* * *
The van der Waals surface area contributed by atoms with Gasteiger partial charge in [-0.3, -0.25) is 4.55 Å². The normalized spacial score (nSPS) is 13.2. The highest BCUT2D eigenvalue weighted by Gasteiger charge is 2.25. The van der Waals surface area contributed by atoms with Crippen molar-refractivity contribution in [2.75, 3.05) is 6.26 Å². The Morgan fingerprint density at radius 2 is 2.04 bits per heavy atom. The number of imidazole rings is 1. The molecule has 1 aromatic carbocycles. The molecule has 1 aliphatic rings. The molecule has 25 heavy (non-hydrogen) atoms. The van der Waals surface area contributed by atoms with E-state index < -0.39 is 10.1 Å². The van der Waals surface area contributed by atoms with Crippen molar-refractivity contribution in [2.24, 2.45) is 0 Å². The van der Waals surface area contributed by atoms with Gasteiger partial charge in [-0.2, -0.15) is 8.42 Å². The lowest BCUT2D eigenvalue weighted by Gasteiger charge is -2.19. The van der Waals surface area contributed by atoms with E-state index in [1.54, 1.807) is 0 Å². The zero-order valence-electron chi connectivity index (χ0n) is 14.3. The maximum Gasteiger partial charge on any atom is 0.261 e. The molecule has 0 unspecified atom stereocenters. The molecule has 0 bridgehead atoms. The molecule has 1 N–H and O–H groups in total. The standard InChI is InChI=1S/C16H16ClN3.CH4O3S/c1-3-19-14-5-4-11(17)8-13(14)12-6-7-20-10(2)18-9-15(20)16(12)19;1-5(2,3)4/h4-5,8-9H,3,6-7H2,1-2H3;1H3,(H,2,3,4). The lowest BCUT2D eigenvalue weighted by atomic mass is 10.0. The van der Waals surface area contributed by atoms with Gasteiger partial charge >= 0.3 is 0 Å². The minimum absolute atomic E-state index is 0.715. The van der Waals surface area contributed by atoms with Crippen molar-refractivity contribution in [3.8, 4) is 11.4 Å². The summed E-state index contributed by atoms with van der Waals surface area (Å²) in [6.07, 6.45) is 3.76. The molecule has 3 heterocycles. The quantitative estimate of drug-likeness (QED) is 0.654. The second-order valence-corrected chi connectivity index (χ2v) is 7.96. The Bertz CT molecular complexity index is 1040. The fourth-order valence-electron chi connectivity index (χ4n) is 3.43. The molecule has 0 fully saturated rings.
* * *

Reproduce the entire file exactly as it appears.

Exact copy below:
The van der Waals surface area contributed by atoms with Gasteiger partial charge in [-0.3, -0.25) is 4.55 Å². The normalized spacial score (nSPS) is 13.2. The highest BCUT2D eigenvalue weighted by Gasteiger charge is 2.25. The van der Waals surface area contributed by atoms with Crippen molar-refractivity contribution in [2.75, 3.05) is 6.26 Å². The Morgan fingerprint density at radius 2 is 2.04 bits per heavy atom. The number of imidazole rings is 1. The molecule has 1 aromatic carbocycles. The molecule has 1 aliphatic rings. The molecule has 25 heavy (non-hydrogen) atoms. The van der Waals surface area contributed by atoms with E-state index < -0.39 is 10.1 Å². The van der Waals surface area contributed by atoms with Crippen molar-refractivity contribution in [2.24, 2.45) is 0 Å². The van der Waals surface area contributed by atoms with Gasteiger partial charge in [-0.2, -0.15) is 8.42 Å². The lowest BCUT2D eigenvalue weighted by Gasteiger charge is -2.19. The van der Waals surface area contributed by atoms with E-state index in [1.54, 1.807) is 0 Å². The zero-order valence-electron chi connectivity index (χ0n) is 14.3. The maximum Gasteiger partial charge on any atom is 0.261 e. The molecule has 0 unspecified atom stereocenters. The molecule has 0 bridgehead atoms. The molecule has 1 N–H and O–H groups in total. The standard InChI is InChI=1S/C16H16ClN3.CH4O3S/c1-3-19-14-5-4-11(17)8-13(14)12-6-7-20-10(2)18-9-15(20)16(12)19;1-5(2,3)4/h4-5,8-9H,3,6-7H2,1-2H3;1H3,(H,2,3,4). The lowest BCUT2D eigenvalue weighted by atomic mass is 10.0. The van der Waals surface area contributed by atoms with Gasteiger partial charge >= 0.3 is 0 Å². The minimum absolute atomic E-state index is 0.715. The van der Waals surface area contributed by atoms with Crippen molar-refractivity contribution in [3.8, 4) is 11.4 Å². The summed E-state index contributed by atoms with van der Waals surface area (Å²) in [6.07, 6.45) is 3.76. The molecule has 3 heterocycles. The quantitative estimate of drug-likeness (QED) is 0.654. The second-order valence-corrected chi connectivity index (χ2v) is 7.96. The Bertz CT molecular complexity index is 1040. The fourth-order valence-electron chi connectivity index (χ4n) is 3.43. The molecule has 0 fully saturated rings.